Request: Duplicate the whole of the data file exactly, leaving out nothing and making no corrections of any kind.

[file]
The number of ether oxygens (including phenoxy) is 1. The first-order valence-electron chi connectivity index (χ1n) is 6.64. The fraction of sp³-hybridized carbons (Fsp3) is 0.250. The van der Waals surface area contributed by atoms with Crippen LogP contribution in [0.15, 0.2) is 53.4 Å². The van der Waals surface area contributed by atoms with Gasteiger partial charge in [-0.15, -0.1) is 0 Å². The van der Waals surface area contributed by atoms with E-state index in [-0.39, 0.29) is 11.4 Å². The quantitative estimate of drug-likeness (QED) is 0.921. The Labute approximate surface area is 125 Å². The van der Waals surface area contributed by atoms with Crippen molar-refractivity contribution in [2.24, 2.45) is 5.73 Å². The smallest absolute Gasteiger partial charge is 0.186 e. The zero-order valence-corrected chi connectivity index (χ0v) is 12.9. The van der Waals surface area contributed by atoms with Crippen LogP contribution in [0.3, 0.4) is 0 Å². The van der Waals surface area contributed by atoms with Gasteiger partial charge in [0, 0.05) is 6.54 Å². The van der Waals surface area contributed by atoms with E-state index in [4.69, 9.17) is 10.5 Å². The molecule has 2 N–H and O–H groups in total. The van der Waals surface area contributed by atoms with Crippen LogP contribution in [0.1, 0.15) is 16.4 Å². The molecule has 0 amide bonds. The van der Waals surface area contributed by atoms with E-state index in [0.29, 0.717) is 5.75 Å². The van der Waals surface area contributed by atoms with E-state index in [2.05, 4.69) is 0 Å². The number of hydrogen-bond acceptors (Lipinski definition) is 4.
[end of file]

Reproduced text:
The number of ether oxygens (including phenoxy) is 1. The first-order valence-electron chi connectivity index (χ1n) is 6.64. The fraction of sp³-hybridized carbons (Fsp3) is 0.250. The van der Waals surface area contributed by atoms with Crippen LogP contribution in [0.15, 0.2) is 53.4 Å². The van der Waals surface area contributed by atoms with Gasteiger partial charge in [-0.15, -0.1) is 0 Å². The van der Waals surface area contributed by atoms with E-state index in [-0.39, 0.29) is 11.4 Å². The quantitative estimate of drug-likeness (QED) is 0.921. The Labute approximate surface area is 125 Å². The van der Waals surface area contributed by atoms with Crippen molar-refractivity contribution in [2.24, 2.45) is 5.73 Å². The smallest absolute Gasteiger partial charge is 0.186 e. The zero-order valence-corrected chi connectivity index (χ0v) is 12.9. The van der Waals surface area contributed by atoms with Crippen LogP contribution in [0.3, 0.4) is 0 Å². The van der Waals surface area contributed by atoms with Gasteiger partial charge in [0, 0.05) is 6.54 Å². The van der Waals surface area contributed by atoms with E-state index in [4.69, 9.17) is 10.5 Å². The molecule has 2 N–H and O–H groups in total. The van der Waals surface area contributed by atoms with Crippen LogP contribution in [0.1, 0.15) is 16.4 Å². The molecule has 0 amide bonds. The van der Waals surface area contributed by atoms with E-state index in [0.29, 0.717) is 5.75 Å². The van der Waals surface area contributed by atoms with E-state index in [2.05, 4.69) is 0 Å². The number of hydrogen-bond acceptors (Lipinski definition) is 4.